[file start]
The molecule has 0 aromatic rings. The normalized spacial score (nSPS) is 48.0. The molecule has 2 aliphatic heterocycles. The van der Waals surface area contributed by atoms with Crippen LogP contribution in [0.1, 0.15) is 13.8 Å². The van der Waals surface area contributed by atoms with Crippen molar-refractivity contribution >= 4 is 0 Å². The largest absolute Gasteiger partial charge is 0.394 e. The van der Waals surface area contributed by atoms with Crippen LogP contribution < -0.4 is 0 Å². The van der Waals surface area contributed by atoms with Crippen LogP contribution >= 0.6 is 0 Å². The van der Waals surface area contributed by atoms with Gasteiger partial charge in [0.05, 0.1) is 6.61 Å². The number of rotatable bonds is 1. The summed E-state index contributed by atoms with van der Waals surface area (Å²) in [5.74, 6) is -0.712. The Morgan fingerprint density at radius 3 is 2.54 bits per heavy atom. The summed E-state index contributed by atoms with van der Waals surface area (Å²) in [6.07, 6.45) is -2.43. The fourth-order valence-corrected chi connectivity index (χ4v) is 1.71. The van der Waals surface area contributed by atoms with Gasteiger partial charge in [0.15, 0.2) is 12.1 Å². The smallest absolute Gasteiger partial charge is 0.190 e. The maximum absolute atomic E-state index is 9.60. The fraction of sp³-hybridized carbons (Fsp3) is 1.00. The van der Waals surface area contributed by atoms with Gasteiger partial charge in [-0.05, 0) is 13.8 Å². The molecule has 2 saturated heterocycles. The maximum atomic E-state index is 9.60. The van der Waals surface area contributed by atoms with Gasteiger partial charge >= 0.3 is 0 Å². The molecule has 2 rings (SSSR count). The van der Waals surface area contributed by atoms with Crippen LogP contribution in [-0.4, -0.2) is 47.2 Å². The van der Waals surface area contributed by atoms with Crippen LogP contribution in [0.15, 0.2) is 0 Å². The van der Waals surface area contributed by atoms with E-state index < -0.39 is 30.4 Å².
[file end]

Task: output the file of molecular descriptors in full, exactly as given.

The molecule has 0 aromatic rings. The normalized spacial score (nSPS) is 48.0. The molecule has 2 aliphatic heterocycles. The van der Waals surface area contributed by atoms with Crippen LogP contribution in [0.1, 0.15) is 13.8 Å². The van der Waals surface area contributed by atoms with Crippen molar-refractivity contribution >= 4 is 0 Å². The largest absolute Gasteiger partial charge is 0.394 e. The van der Waals surface area contributed by atoms with Crippen LogP contribution < -0.4 is 0 Å². The van der Waals surface area contributed by atoms with Crippen LogP contribution >= 0.6 is 0 Å². The van der Waals surface area contributed by atoms with Gasteiger partial charge in [0.05, 0.1) is 6.61 Å². The number of rotatable bonds is 1. The summed E-state index contributed by atoms with van der Waals surface area (Å²) in [5.74, 6) is -0.712. The Morgan fingerprint density at radius 3 is 2.54 bits per heavy atom. The summed E-state index contributed by atoms with van der Waals surface area (Å²) in [6.07, 6.45) is -2.43. The fourth-order valence-corrected chi connectivity index (χ4v) is 1.71. The van der Waals surface area contributed by atoms with Gasteiger partial charge in [0.15, 0.2) is 12.1 Å². The smallest absolute Gasteiger partial charge is 0.190 e. The maximum absolute atomic E-state index is 9.60. The fraction of sp³-hybridized carbons (Fsp3) is 1.00. The van der Waals surface area contributed by atoms with Gasteiger partial charge in [-0.05, 0) is 13.8 Å². The molecule has 2 saturated heterocycles. The maximum atomic E-state index is 9.60. The van der Waals surface area contributed by atoms with Gasteiger partial charge >= 0.3 is 0 Å². The molecule has 2 rings (SSSR count). The van der Waals surface area contributed by atoms with Crippen LogP contribution in [-0.4, -0.2) is 47.2 Å². The van der Waals surface area contributed by atoms with Crippen LogP contribution in [0.15, 0.2) is 0 Å². The van der Waals surface area contributed by atoms with E-state index < -0.39 is 30.4 Å².